An interesting statistic has come to our attention – more than a third of UK workers (35%), are willing to take a pay cut in exchange for permanent remote work, according to a survey of 2,000 workers by Reed.co.uk. Why then, are more employers not offering such flexibility? It should save them money in terms of salaries and also office space resources.
According to analysis of 5 million UK job adverts by Timewise, 74% of vacancies still offer no flexible working options such as part-time, working from home, flexible shifts etc. This means that people who need flexibility are excluded from the majority of job vacancies, and employers are missing out on vital skills and talent as a result.
At present, job vacancies are at their highest level since official records began, yet the portion of jobs offering flexible options has grown by just 4% since last year. Medical/health roles lead the way: at least 1 in 3 job adverts now offer flex (usually in the form of flexible shifts). And many office-based roles are catching up, such as IT (28%) and marketing (27%).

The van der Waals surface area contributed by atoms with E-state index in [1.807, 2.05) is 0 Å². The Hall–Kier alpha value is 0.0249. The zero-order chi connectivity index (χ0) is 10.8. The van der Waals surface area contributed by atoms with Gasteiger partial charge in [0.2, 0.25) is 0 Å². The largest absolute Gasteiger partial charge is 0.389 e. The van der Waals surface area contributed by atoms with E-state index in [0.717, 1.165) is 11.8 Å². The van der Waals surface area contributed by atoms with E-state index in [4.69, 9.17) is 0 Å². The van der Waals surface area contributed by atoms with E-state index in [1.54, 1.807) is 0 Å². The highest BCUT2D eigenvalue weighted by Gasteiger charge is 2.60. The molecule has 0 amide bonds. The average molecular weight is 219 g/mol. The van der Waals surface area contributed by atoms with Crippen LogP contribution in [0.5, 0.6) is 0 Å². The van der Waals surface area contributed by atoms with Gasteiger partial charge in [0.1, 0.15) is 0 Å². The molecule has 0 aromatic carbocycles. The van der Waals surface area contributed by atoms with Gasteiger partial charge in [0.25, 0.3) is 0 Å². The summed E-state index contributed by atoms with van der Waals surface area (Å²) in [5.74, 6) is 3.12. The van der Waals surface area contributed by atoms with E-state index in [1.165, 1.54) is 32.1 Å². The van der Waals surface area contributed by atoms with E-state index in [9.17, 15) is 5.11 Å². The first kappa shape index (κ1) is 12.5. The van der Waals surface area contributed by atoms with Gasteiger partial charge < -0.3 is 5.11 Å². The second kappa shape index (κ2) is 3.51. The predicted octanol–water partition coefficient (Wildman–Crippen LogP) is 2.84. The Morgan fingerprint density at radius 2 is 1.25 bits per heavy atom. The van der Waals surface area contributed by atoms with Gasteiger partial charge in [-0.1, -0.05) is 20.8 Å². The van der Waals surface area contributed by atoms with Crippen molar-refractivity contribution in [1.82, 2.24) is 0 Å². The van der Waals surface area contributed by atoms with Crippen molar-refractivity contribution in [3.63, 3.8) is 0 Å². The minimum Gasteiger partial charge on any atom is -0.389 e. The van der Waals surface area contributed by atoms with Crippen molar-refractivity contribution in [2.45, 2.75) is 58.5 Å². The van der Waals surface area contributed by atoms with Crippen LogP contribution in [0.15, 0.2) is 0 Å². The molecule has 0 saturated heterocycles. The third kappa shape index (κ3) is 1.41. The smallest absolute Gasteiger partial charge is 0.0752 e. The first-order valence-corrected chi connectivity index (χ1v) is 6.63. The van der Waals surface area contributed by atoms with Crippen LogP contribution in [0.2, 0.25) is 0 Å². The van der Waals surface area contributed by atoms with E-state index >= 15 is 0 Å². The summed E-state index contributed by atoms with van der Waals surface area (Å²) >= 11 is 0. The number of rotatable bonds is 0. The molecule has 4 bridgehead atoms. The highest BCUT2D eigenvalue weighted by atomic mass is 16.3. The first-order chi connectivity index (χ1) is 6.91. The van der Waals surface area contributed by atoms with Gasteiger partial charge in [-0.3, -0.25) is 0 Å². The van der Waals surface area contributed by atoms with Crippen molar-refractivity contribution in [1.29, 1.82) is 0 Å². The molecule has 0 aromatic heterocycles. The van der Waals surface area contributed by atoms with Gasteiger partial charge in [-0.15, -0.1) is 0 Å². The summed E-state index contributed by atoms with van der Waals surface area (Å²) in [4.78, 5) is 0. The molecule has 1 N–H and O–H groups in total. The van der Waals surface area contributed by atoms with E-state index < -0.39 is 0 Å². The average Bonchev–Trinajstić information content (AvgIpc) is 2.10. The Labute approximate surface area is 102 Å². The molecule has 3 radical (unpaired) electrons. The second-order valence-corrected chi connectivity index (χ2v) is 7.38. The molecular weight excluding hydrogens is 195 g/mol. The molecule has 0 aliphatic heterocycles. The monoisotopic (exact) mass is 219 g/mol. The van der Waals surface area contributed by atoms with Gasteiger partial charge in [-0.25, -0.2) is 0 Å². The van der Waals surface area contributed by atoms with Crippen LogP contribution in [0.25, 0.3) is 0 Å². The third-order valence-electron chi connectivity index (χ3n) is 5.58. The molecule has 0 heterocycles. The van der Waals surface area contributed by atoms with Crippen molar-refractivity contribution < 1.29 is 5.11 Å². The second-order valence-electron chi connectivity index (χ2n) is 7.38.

However, other roles which can’t easily offer home-working are getting left behind; the ratio remains stubbornly low for construction (12%), and manufacturing (6%). Effectively there is a two-tier workforce of flexible haves and have nots.
Hiring managers need to look at job design, and consider which types of flexibility are compatible with the delivery demands of the role. There is no one-size-fits-all flexible working pattern, but there is always a way to offer employees more input and control, even in frontline roles.